November 23, 2016
The use of benzodiazepines and related drugs increases the risk of hip fracture by 43% in persons with Alzheimer's disease, according to a new study from the University of Eastern Finland. The hip fracture risk was investigated ...

Antipsychotic drug use increases risk of mortality among persons with Alzheimer's disease

December 12, 2016
Antipsychotic drug use is associated with a 60 percent increased risk of mortality among persons with Alzheimer's disease, shows a recent study from the University of Eastern Finland. The risk was highest at the beginning ...

Among antidementia drugs, memantine is associated with the highest risk of pneumonia

November 21, 2016
A recent study from the University of Eastern Finland shows that among users of antidementia drugs, persons using memantine have the highest risk of pneumonia. The use of rivastigmine patches is associated with an increased ...

Antipsychotic medications linked to increased risk of pneumonia in persons with Alzheimer's disease

August 30, 2016
Antipsychotic medications are associated with an increased risk of pneumonia in persons with Alzheimer's disease (AD), according to new research from the University of Eastern Finland. The risk of pneumonia was the highest ...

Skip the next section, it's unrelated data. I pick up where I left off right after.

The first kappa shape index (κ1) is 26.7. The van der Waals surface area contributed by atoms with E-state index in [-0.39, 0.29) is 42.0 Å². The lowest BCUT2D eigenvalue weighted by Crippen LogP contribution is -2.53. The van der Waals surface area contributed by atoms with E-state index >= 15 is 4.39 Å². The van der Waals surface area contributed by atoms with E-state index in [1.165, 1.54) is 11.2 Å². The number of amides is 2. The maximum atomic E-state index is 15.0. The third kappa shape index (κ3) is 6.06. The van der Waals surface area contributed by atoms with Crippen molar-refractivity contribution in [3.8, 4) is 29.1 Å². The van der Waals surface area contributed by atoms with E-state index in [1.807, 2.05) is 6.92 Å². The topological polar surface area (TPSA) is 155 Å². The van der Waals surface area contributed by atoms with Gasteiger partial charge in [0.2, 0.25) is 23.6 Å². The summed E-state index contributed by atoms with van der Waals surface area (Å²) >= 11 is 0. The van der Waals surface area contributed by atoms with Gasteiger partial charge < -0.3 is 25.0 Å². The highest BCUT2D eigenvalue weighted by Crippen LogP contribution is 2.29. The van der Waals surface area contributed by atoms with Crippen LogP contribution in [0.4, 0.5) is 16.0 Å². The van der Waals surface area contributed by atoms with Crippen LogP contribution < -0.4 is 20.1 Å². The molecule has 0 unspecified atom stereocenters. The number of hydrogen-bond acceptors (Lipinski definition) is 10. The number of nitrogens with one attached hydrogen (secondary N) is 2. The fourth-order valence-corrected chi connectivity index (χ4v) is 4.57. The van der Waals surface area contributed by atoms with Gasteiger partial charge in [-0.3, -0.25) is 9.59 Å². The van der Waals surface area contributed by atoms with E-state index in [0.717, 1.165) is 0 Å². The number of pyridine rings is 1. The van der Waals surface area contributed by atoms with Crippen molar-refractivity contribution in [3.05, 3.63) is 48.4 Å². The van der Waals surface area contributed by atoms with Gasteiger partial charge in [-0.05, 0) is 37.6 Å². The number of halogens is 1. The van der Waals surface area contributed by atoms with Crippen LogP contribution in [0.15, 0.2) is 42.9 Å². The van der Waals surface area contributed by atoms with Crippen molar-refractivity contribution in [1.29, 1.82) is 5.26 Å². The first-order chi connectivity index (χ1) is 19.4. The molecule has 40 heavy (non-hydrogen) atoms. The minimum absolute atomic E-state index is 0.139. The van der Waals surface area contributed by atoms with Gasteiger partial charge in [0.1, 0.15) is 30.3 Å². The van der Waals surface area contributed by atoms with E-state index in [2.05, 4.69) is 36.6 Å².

Recommended for you

Linguistic red flags from Facebook posts can predict future depression diagnoses

October 15, 2018
In any given year, depression affects more than 6 percent of the adult population in the United States—some 16 million people—but fewer than half receive the treatment they need. What if an algorithm could scan social ...

Study suggests biological basis for depression, anxiety, sleep disturbances in older adults

October 15, 2018
UC San Francisco researchers, in collaboration with the unique Brazilian Biobank for Aging Studies (BBAS) at the University of São Paulo, have shown that the earliest stages of the brain degeneration associated with Alzheimer's ...

Early changes to synapse gene regulation may cause Alzheimer's disease

October 15, 2018
Alzheimer's disease (AD) is the most common form of dementia, involving memory loss and a reduction in cognitive abilities. Patients with AD develop multiple abnormal protein structures in their brains that are thought to ...

Clues that suggest people are lying may be deceptive, study shows

October 12, 2018
The verbal and physical signs of lying are harder to detect than people believe, a study suggests.

How to avoid raising a materialistic child

October 12, 2018
If you're a parent, you may be concerned that materialism among children has been on the rise. According to research, materialism has been linked to a variety of mental health problems, such as anxiety and depression, as ...

The long-term effects of maternal high-fat diets

October 12, 2018
If a mother eats a high-fat diet, this can have a negative effect on the health of her offspring—right down to her great-grandchildren. This is the conclusion drawn by researchers at ETH Zurich from a study with mice.

0 comments

Please sign in to add a comment. Registration is free, and takes less than a minute. Read more

Click here to reset your password.
Sign in to get notified via email when new comments are made.